ICAO, IATA laud carbon pact approval

The International Air Transport Association (IATA) and the International Civil Aviation Organisation (ICAO), have applauded the ICAO members who achieved an historic agreement to implement a market-based measure that will support airlines’

7th Oct 2016


 

ICAO, IATA laud carbon pact approval


The International Air Transport Association (IATA) and the International Civil Aviation Organisation (ICAO), have applauded the ICAO members who achieved an historic agreement to implement a market-based measure that will support airlines’ efforts to stabilise emissions with carbon neutral growth. The agreement was reached by states attending the 39th ICAO Assembly in Montreal. ICAO’s 191 member states agreed to implement the Carbon Offset and Reduction Scheme for International Aviation (CORSIA).
 
“The historic significance of this agreement cannot be overestimated. CORSIA is the first global scheme covering an entire industrial sector. The CORSIA agreement has turned years of preparation into an effective solution for airlines to manage their carbon footprint. Aviation is a catalytic driver of social development and economic prosperity—it is the business of freedom making our world a better place. This agreement ensures that the aviation industry’s economic and social contributions are matched with cutting-edge efforts on sustainability. With CORSIA, aviation remains at the forefront of industries in combatting climate change,” said Alexandre de Juniac, IATA’s director general and CEO.
 
CORSIA is set to commence with a voluntary period (2021-2026) after which it will become mandatory. By itself, CORSIA will not lead to a sustainable future for aviation. Along with this global market-based measure, the industry will continue to drive its four-pillar strategy on climate change, comprising improvements in technology, operations and infrastructure, complemented by CORSIA.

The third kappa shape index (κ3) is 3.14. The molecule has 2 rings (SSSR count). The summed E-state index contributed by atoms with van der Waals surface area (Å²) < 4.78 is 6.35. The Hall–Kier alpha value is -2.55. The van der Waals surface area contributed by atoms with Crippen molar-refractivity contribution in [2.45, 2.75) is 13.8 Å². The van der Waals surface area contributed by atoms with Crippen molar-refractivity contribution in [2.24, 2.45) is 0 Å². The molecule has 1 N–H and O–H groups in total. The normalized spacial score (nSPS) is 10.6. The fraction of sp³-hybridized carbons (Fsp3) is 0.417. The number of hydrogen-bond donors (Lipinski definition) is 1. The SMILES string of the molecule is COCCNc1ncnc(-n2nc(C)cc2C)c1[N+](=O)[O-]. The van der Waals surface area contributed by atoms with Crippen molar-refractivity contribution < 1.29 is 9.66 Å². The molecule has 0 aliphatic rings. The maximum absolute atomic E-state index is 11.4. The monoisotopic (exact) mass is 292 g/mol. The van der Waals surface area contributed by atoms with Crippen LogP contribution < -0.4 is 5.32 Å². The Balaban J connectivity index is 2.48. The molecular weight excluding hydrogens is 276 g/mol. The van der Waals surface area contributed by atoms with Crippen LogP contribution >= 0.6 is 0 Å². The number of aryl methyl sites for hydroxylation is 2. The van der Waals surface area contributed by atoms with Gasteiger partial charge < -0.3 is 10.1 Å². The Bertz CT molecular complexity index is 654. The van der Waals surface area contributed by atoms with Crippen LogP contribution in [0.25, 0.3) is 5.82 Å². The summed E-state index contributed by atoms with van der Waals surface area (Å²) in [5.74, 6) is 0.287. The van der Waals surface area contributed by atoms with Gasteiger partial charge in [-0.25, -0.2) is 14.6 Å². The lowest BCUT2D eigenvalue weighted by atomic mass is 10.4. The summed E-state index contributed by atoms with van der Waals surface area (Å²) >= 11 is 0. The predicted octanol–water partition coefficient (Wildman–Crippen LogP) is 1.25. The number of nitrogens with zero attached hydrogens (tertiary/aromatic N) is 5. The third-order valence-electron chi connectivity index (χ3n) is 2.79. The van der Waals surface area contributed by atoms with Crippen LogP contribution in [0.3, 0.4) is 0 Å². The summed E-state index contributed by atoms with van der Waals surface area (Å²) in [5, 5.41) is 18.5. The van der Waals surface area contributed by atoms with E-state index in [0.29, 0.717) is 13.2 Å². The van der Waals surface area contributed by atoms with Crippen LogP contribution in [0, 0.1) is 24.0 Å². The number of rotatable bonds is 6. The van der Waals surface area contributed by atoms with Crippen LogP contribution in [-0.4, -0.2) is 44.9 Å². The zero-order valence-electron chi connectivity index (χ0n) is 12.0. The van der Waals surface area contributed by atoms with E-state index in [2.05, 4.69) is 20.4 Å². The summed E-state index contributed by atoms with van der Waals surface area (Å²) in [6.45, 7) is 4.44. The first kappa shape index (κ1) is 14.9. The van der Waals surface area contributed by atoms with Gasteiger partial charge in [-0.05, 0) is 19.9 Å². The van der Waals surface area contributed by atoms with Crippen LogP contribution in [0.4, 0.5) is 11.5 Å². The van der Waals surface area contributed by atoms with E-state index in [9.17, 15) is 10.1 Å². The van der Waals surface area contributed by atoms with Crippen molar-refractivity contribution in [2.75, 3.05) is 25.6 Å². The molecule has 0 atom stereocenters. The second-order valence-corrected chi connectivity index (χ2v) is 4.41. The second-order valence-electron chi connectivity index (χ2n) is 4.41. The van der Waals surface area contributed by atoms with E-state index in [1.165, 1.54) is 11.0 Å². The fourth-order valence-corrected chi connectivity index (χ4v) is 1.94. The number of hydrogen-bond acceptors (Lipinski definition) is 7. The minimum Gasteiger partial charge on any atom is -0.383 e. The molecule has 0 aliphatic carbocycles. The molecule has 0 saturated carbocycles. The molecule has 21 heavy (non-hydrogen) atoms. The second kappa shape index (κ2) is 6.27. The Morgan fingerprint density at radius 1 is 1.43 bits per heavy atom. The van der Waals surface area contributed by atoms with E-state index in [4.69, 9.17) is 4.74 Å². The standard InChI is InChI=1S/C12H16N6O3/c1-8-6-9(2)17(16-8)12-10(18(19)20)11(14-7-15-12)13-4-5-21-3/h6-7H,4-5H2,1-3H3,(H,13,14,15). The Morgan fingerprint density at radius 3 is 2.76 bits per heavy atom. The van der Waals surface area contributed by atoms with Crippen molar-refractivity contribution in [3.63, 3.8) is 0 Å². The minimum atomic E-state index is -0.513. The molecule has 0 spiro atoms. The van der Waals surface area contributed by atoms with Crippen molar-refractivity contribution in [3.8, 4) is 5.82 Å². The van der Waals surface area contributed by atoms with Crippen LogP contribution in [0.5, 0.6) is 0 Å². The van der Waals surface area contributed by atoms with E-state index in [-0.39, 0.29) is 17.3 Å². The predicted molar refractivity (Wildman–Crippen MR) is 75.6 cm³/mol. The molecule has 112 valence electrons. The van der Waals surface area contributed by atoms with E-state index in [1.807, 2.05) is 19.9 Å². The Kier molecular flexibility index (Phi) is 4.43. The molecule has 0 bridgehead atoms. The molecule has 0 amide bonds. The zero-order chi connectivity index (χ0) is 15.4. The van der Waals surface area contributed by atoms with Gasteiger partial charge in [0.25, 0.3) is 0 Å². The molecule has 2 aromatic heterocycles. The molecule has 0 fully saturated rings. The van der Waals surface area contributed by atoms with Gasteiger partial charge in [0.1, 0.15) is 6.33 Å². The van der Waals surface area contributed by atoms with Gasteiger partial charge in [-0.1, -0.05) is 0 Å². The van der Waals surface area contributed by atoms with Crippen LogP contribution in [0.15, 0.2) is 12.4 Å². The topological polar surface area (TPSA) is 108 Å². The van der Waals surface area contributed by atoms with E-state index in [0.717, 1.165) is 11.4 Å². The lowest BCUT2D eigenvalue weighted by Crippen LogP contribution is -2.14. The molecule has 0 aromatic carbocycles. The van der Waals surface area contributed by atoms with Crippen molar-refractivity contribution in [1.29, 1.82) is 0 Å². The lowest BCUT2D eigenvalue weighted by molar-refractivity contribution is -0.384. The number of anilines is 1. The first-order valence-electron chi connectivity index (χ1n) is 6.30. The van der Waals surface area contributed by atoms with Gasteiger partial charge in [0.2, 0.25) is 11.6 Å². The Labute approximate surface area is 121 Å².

To ensure that CORSIA is fair and without market distortions, the scheme will include provisions to deal with special circumstances such as those of fast-growing airlines and airlines which have made significant investments to improve environmental performance already.
 
US plane maker Boeing said it was also supportive of the agreement. "Boeing commends the International Civil Aviation Organisation for adopting a carbon-offset system for international aviation that will help the industry achieve its goal of reducing emissions…The market-based carbon-offset system and CO2 standard are integral to the four-pillar approach the industry is taking to stop the growth of emissions by 2020 and cut them in half by 2050 relative to 2005 levels. These efforts also include: investing in new, more efficient aircraft; improving operational performance of the in-service fleet; improving the efficiency of air traffic management and other infrastructure; and scaling up the use of sustainable alternative fuels.”

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